On the other hand, the expenditure of 91 private universities was reported as Tk. 3,359.25 crore with an average of Tk. 36.91 crore.

The UGC said holding of meetings of the Board of Trustees (BoT), the Syndicate, Academic Council, and the Finance Committee is a prerequisite for ensuring transparency and accountability of a university. But in 2018, a number of private universities did not hold such meetings.

Six universities—Sylhet International University, United International University, the University of Liberal Arts Bangladesh, Britannia University, Times University, Bangladesh and Anwar Khan Modern University—did not hold any BoT meeting, the report said.

On the other hand, 10 universities—Bangladesh University, ASA University Bangladesh, First Capital University of Bangladesh, Britannia University, Bangladesh, German University Bangladesh, International University of Scholars, NPI University of Bangladesh, the University of Creative Technology, Chittagong, Central University of Science and Technology—did not care to hold any Syndicate meeting.

In addition, 13 universities—Premier University, Presidency University, Prime Asia University, ZH Sikdar Science and Technology University, Times University, Bangladesh, Sheikh Fazilatunnesa Mujib University, Ranada Prasad Saha University, German University Bangladesh, Global University Bangladesh, International University of Scholars, the University of Creative Technology, Chattogram, Central University of Science and Technology and Anwar Khan Modern University—skipped the Finance Committee meeting and continued to carry out their financial activities.

As per the Private University Act 2010, the number of full-time teachers at private universities was not “satisfactory” compared to those of part-time teachers in all 91 private universities in 2018, the UGC report said. The UGC found that the number of full-time PhD degree-holders was not satisfactory compared to that of part-time PhD degree-holders in the universities.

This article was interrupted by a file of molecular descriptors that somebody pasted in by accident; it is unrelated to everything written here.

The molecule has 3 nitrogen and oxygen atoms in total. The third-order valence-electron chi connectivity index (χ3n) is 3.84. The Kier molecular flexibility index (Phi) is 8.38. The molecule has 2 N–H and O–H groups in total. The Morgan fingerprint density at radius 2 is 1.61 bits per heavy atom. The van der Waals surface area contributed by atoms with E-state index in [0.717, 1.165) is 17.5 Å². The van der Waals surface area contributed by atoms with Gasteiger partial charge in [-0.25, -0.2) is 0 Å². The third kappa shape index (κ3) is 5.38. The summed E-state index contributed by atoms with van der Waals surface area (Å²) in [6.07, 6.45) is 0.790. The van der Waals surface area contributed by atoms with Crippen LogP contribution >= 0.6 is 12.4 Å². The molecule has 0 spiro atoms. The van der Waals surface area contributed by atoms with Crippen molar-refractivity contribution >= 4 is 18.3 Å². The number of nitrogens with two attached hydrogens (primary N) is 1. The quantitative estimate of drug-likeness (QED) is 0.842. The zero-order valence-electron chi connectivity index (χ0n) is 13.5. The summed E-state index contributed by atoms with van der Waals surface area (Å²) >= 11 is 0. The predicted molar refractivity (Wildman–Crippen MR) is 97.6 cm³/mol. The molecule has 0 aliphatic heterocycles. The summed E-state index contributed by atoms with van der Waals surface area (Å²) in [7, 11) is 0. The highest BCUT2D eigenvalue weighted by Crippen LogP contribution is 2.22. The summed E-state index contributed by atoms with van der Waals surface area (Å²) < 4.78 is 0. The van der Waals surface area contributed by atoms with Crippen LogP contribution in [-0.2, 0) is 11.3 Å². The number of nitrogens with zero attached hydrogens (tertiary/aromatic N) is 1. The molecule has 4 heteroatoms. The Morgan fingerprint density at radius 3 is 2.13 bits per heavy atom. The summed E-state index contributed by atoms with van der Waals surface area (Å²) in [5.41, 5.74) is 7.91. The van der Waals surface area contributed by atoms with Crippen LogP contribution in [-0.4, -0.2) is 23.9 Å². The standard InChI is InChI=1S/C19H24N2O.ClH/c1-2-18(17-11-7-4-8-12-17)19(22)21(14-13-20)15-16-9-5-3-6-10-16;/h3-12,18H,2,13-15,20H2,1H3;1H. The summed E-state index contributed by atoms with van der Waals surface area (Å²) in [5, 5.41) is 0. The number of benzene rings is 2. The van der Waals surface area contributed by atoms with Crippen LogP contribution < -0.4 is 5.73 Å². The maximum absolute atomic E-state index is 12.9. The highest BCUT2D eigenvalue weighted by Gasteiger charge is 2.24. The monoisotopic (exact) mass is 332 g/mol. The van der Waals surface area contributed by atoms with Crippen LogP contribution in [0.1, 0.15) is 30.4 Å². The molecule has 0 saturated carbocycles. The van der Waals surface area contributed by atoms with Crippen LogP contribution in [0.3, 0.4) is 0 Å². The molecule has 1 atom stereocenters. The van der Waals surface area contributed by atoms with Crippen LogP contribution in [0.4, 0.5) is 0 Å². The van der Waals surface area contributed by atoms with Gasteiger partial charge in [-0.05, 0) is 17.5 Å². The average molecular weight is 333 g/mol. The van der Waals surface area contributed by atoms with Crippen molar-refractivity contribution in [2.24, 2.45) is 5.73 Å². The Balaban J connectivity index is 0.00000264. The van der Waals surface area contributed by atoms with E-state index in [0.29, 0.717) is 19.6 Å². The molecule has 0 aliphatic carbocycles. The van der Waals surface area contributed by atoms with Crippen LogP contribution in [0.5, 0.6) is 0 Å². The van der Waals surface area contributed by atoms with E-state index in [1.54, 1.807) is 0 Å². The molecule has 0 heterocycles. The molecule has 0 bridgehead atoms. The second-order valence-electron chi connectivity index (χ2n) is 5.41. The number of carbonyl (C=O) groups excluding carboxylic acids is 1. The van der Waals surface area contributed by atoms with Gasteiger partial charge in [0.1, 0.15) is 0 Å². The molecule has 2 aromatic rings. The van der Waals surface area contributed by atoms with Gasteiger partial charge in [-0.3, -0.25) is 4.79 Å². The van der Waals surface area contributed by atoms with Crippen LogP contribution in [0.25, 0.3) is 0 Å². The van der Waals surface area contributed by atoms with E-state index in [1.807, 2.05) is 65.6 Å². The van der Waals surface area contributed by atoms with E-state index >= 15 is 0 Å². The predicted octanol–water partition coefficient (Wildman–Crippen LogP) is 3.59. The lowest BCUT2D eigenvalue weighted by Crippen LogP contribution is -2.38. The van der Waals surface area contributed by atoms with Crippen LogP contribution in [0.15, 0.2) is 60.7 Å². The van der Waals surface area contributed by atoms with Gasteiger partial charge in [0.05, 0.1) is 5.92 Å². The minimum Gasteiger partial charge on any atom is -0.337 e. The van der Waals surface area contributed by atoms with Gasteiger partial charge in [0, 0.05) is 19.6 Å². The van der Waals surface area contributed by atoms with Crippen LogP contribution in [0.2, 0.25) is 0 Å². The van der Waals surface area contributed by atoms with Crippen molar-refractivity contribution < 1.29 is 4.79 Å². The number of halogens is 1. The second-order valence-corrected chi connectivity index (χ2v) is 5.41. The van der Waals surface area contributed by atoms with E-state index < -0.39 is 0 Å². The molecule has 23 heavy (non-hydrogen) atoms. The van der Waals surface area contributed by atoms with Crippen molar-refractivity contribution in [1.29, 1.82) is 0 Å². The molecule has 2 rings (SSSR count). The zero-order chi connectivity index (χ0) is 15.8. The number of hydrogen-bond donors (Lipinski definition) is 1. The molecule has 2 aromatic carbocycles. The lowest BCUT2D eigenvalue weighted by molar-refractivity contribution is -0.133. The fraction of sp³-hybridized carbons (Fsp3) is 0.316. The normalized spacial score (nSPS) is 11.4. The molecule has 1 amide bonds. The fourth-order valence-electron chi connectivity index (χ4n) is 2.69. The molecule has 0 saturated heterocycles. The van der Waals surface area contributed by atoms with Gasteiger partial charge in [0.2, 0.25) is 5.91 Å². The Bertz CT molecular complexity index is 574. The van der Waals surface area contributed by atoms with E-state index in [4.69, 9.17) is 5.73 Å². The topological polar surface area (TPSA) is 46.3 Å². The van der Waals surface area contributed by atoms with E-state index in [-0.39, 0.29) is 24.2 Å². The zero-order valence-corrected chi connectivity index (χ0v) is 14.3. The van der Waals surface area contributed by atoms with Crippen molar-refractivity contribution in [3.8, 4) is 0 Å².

There were 3,120 PhD degree-holders in 91 universities in 2018. Of them, 1,546 were full-time PhD degree holders, while 1,574 were part-time PhD degree holders. In 2017, the number of teachers having PhD degrees, both part-time and full-time, was 3,416 in 83 universities.

The highest number of PhD degree-holder teachers was at North South University, which was 418, followed by Independent University, Bangladesh and Brac University, 173 each. East West University had 152, Ahsanullah University of Science and Technology 110, Daffodil International University 106 and the University of Global Village had only one PhD holder teacher in 2018. The commission deems that the decrease in the number of PhD degree-holders is not good for enhancing the quality of education.

The commission found that the teacher–student ratio was also not satisfactory at some universities. The ratio at the University of Science and Technology, Chattogram, and the University of Information Technology and Sciences was 1:85 and 1:66, respectively. This was not “desirable at all”, it said.

In addition, the UGC found that only 21 universities out of 91 conducted their academic activities on permanent campuses built on their own land.

The UGC said the universities should run their academic activities on their own campuses in accordance with the law. The UGC recommended that the universities which are not following rules and regulations should be kept under intensive observation to instil discipline in them.